“I Cannot Stop Listening”

Simon Brooks is an Englishman and fellow professional storyteller. He recently wrote a review of my latest epic audio story, Beowulf: The Only One. I’ve excerpted it below.

“Like all of his work, Odds Bodkin’s ‘Beowulf’is deep, funny, and brilliantly told. Odds’ version is entertaining and pulls you in so you cannot back away from it… I have listened to it several times. In fact I am at the point where I cannot start it unless I have the time to finish it all. I cannot stop listening to the words and music which flow so wonderfully throughout the hour and twenty minutes or so it lasts.”

Want a good story to listen to? Told for adults? You can listen to a sample and buy it here.

Happy Summer! And thanks, Mr. Brooks.

Epic Hercules Performance in NH/Odds Bodkin/Sunday at 7pm

Intense, vivid storytelling for adults comes to the Riverwalk Cafe and Music Bar in Nashua, NH this coming Sunday night, June 25,  at 7 pm. Join Odds Bodkin and his 12-string guitar (and eat great food and enjoy drinks) for Hercules in Hell, Bodkin’s epic rendition of the Greek mythological hero’s life.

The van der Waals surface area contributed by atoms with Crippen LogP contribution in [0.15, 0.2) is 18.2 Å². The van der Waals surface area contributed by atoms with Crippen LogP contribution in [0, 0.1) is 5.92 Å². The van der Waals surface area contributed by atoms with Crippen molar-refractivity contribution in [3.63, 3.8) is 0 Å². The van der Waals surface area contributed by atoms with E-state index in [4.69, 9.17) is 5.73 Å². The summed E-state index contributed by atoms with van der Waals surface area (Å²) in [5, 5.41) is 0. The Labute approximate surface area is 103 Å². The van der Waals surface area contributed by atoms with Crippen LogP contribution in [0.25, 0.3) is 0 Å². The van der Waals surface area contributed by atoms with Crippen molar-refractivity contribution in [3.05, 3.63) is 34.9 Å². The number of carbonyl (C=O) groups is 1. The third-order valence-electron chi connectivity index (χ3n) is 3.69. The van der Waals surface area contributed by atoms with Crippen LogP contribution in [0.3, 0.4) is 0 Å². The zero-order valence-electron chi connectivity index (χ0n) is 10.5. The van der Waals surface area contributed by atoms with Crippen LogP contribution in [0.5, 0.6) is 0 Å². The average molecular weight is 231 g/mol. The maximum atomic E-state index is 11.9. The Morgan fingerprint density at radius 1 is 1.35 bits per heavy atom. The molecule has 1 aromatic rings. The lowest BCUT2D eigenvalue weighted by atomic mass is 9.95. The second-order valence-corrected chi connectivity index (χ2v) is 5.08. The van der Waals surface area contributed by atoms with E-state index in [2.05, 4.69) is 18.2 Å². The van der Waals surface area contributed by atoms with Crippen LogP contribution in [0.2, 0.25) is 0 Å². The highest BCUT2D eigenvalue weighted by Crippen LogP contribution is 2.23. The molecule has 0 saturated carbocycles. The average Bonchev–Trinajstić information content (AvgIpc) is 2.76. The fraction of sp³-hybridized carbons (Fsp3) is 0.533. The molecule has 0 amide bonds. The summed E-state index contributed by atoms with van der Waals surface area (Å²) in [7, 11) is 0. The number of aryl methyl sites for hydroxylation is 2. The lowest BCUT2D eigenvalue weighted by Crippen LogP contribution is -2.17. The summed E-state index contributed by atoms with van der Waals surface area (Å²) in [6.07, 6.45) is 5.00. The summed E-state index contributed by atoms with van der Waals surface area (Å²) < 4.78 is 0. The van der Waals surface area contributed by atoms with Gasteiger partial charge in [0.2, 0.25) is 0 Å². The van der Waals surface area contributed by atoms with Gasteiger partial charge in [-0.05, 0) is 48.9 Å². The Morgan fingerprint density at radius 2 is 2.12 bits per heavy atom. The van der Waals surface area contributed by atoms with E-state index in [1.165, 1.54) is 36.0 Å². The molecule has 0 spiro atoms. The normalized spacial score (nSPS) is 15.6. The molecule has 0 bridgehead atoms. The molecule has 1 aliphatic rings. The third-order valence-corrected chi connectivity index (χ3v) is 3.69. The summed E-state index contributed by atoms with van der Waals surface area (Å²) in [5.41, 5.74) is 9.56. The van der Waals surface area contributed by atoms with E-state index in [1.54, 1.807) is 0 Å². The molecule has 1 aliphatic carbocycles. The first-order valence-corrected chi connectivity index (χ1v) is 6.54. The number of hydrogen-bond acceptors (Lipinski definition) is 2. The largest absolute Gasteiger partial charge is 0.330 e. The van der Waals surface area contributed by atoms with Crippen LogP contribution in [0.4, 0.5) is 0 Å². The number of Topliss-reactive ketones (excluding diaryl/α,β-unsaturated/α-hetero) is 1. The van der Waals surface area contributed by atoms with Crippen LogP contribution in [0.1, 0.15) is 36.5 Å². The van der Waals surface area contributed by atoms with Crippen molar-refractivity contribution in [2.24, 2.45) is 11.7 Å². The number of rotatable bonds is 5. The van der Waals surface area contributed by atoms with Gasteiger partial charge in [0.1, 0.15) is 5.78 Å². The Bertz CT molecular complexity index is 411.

Upon hearing this story, a woman who’d never heard Bodkin commented after the show, “I was utterly mesmerized.” It’s fun imagination entertainment with a beautiful score on guitar and voices for Hercules, Hades, Persephone, and many others. Cinematic in scope. With plenty of humor, too.

Tickets are $10 in advance, $12 at the door.

HERCULES IN HELL/Odds Bodkin in Nashua, NH Sunday June 25th at 7 pm/Mythology Intro on Celtic Harp

Master Storyteller and Musician Odds Bodkin will perform Hercules in Hell, an epic story for adults, at the Riverwalk Music Bar this coming Sunday. Scored with 12-string guitar and introduced with a Celtic harp accompaniment, this is the myth of Hercules as few have heard it. His teenage rages and teacher murders. How he loses his mind and kills his wife and children. The only escape from his guilt the gods offer? Twelve Labors, done for a despised and weak cousin who orders Hercules to kill the Hydra, capture a stag only the virgin goddess of the hunt may touch, drive off giant birds with brass feathers, on and on. Greek mythology for grownups.

Performed with character voices and vocal effects, this is pure imagination entertainment.

Tickets are $10 in advance, $12 at the door. Get them here.

Hercules, Rage and Women